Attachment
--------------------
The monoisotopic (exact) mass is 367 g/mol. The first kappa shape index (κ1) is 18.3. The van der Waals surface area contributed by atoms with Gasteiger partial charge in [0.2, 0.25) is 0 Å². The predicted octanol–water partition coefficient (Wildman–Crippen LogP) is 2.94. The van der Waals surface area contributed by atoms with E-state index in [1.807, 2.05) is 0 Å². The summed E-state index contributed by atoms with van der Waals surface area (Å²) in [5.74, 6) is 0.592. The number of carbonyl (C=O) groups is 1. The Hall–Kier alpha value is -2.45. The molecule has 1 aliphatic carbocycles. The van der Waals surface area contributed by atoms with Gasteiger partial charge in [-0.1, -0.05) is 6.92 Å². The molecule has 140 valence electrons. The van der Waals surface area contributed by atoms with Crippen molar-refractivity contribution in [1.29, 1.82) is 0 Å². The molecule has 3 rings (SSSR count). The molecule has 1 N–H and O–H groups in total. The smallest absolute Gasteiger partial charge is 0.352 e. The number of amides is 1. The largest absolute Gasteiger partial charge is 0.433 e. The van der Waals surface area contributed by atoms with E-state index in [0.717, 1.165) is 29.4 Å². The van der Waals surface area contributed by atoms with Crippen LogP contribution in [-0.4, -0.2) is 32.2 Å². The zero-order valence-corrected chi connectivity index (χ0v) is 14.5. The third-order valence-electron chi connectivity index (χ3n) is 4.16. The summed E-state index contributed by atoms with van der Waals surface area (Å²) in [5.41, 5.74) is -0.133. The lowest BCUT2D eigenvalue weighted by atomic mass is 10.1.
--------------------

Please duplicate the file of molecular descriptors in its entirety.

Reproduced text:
The monoisotopic (exact) mass is 367 g/mol. The first kappa shape index (κ1) is 18.3. The van der Waals surface area contributed by atoms with Gasteiger partial charge in [0.2, 0.25) is 0 Å². The predicted octanol–water partition coefficient (Wildman–Crippen LogP) is 2.94. The van der Waals surface area contributed by atoms with E-state index in [1.807, 2.05) is 0 Å². The summed E-state index contributed by atoms with van der Waals surface area (Å²) in [5.74, 6) is 0.592. The number of carbonyl (C=O) groups is 1. The Hall–Kier alpha value is -2.45. The molecule has 1 aliphatic carbocycles. The van der Waals surface area contributed by atoms with Gasteiger partial charge in [-0.1, -0.05) is 6.92 Å². The molecule has 140 valence electrons. The van der Waals surface area contributed by atoms with Crippen molar-refractivity contribution in [1.29, 1.82) is 0 Å². The molecule has 3 rings (SSSR count). The molecule has 1 N–H and O–H groups in total. The smallest absolute Gasteiger partial charge is 0.352 e. The number of amides is 1. The largest absolute Gasteiger partial charge is 0.433 e. The van der Waals surface area contributed by atoms with E-state index in [0.717, 1.165) is 29.4 Å². The van der Waals surface area contributed by atoms with Crippen LogP contribution in [-0.4, -0.2) is 32.2 Å². The zero-order valence-corrected chi connectivity index (χ0v) is 14.5. The third-order valence-electron chi connectivity index (χ3n) is 4.16. The summed E-state index contributed by atoms with van der Waals surface area (Å²) in [5.41, 5.74) is -0.133. The lowest BCUT2D eigenvalue weighted by atomic mass is 10.1.